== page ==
Braves still have these roster decisions ahead

 LAKE BUENA VISTA, Fla. – After 5 1/2 weeks, three pounds of coffee, a couple cases of Red Bull and Monster and 1,200 miles of driving throughout Central Florida, we’re in the homestretch of spring training. And with 10 days left until the Braves head north, there are several spots on the opening-day roster still being contested, including potential surprises in both the outfield and starting rotation.

Before we discuss how the 25-man roster could shake out, let me add this caveat: There are always players who become available near the end of spring training as teams formulate their rosters and try to get out-of-options players through waivers or release a player they couldn’t trade. The Braves could claim a player from that pool, and also might add one or two to it.

Without further adieu, here’s how things looked after the team’s day Wednesday and before the final 10-game stretch of spring training. First of all, the players who are either locks to make the roster, or at least seem likely to make it.

Mike Foltynewicz, coming back from a September blood-clot scare and related surgery to remove part of a rib, has given the Braves reason to believe he'll be ready April 12 when they need a fifth starter for the first time. (Curtis Compton/ AJC file photo)

Infielders: Freddie Freeman, Jace Peterson, Erick Aybar, Adonis Garcia, Kelly Johnson, Gordon Beckham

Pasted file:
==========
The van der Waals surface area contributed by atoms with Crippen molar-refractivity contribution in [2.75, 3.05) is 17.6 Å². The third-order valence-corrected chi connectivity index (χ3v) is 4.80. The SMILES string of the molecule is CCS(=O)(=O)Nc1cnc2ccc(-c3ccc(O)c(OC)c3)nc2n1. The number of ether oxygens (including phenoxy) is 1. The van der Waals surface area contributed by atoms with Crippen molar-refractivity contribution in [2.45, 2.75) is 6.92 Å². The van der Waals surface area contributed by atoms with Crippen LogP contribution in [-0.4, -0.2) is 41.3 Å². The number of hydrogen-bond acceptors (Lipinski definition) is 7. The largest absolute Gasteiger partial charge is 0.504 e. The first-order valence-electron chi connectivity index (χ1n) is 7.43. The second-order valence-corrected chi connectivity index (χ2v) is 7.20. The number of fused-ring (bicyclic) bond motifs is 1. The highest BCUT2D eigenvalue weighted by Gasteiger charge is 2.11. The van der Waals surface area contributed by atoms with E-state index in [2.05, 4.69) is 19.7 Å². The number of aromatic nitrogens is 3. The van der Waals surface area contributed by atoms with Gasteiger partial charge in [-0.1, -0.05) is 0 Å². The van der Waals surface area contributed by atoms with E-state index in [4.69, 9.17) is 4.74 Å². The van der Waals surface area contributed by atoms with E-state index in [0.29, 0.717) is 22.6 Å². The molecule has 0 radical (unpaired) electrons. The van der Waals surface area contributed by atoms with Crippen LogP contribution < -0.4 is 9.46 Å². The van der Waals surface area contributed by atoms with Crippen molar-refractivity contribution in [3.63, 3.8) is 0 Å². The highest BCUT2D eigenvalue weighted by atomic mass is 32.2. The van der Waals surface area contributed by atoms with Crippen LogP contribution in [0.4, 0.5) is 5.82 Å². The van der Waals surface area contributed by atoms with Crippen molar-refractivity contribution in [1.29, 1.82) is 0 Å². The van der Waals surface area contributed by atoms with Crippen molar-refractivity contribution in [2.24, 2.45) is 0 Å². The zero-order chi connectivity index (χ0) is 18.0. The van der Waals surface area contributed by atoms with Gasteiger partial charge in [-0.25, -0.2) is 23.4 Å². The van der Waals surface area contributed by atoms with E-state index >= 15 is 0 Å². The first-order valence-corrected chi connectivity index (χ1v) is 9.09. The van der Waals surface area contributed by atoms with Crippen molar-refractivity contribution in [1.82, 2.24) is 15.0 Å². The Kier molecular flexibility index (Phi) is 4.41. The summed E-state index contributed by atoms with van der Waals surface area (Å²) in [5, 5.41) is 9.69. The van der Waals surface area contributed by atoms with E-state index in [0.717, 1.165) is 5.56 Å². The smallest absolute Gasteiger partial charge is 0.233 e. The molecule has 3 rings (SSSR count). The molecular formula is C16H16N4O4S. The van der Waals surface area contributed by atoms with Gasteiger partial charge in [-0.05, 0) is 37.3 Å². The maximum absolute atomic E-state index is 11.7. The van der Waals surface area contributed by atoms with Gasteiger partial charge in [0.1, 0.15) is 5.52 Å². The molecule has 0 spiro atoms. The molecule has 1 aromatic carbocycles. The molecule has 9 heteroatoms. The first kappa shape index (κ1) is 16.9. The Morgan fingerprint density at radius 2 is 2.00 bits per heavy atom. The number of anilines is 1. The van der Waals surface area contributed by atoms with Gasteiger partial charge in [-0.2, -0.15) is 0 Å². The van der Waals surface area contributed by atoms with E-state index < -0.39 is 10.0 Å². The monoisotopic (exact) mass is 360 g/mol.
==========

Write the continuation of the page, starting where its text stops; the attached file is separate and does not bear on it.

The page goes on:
Outfielders: Hector Olivera, Ender Inciarte, Nick Markakis, Michael Bourn

Catchers: A.J. Pierzynski, Tyler Flowers

Starting pitchers: Julio Teheran, Matt Wisler, Jhourys Chacin, Bud Norris

Bullpen: Jason Grilli, Arodys Vizcaino, Jim Johnson, Alexi Ogando, lefty Alex Torres

If you count them, that’s 21 spots filled on the 25-man roster, as I see it.

Now here’s where things get interesting. The last four. Here are the current possibilities:

Outfielders: Jeff Francouer, Emilio Bonifacio, Nick Swisher.

Starting pitchers: Mike Foltynewicz, Williams Perez, Manny Banuelos.

Relievers: Jose Ramirez, who’s out of minor league options; Dan Winkler, a former Rule 5 pick who must be kept on the 25-man roster for the first two months or be offered back to Colorado; prospect John Gant, a starter who’s impressed in relief this spring; veteran Carlos Torres, lefty Ian Krol.